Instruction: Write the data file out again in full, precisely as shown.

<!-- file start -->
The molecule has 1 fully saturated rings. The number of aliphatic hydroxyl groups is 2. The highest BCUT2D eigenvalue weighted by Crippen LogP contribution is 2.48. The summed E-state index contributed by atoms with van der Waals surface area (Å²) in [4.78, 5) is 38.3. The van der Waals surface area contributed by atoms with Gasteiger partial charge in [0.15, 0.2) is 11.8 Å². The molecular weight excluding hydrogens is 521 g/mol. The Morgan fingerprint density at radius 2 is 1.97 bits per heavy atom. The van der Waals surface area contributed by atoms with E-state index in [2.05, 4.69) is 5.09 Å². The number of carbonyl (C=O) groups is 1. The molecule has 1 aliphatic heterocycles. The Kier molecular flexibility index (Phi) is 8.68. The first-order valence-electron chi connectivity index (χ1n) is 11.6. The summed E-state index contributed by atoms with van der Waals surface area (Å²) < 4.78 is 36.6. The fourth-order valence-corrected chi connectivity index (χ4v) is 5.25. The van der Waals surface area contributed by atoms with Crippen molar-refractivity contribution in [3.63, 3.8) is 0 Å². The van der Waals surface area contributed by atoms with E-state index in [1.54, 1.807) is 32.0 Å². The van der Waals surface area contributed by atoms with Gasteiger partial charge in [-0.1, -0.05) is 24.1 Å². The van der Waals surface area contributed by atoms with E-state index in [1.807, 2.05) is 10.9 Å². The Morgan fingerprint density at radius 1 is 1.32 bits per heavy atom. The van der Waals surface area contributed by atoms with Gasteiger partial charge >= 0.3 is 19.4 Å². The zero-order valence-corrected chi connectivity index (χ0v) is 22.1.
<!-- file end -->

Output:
The molecule has 1 fully saturated rings. The number of aliphatic hydroxyl groups is 2. The highest BCUT2D eigenvalue weighted by Crippen LogP contribution is 2.48. The summed E-state index contributed by atoms with van der Waals surface area (Å²) in [4.78, 5) is 38.3. The van der Waals surface area contributed by atoms with Gasteiger partial charge in [0.15, 0.2) is 11.8 Å². The molecular weight excluding hydrogens is 521 g/mol. The Morgan fingerprint density at radius 2 is 1.97 bits per heavy atom. The van der Waals surface area contributed by atoms with E-state index in [2.05, 4.69) is 5.09 Å². The number of carbonyl (C=O) groups is 1. The molecule has 1 aliphatic heterocycles. The Kier molecular flexibility index (Phi) is 8.68. The first-order valence-electron chi connectivity index (χ1n) is 11.6. The summed E-state index contributed by atoms with van der Waals surface area (Å²) < 4.78 is 36.6. The fourth-order valence-corrected chi connectivity index (χ4v) is 5.25. The van der Waals surface area contributed by atoms with Crippen molar-refractivity contribution in [3.63, 3.8) is 0 Å². The van der Waals surface area contributed by atoms with E-state index in [1.54, 1.807) is 32.0 Å². The van der Waals surface area contributed by atoms with Gasteiger partial charge in [-0.1, -0.05) is 24.1 Å². The van der Waals surface area contributed by atoms with E-state index in [1.807, 2.05) is 10.9 Å². The Morgan fingerprint density at radius 1 is 1.32 bits per heavy atom. The van der Waals surface area contributed by atoms with Gasteiger partial charge >= 0.3 is 19.4 Å². The zero-order valence-corrected chi connectivity index (χ0v) is 22.1.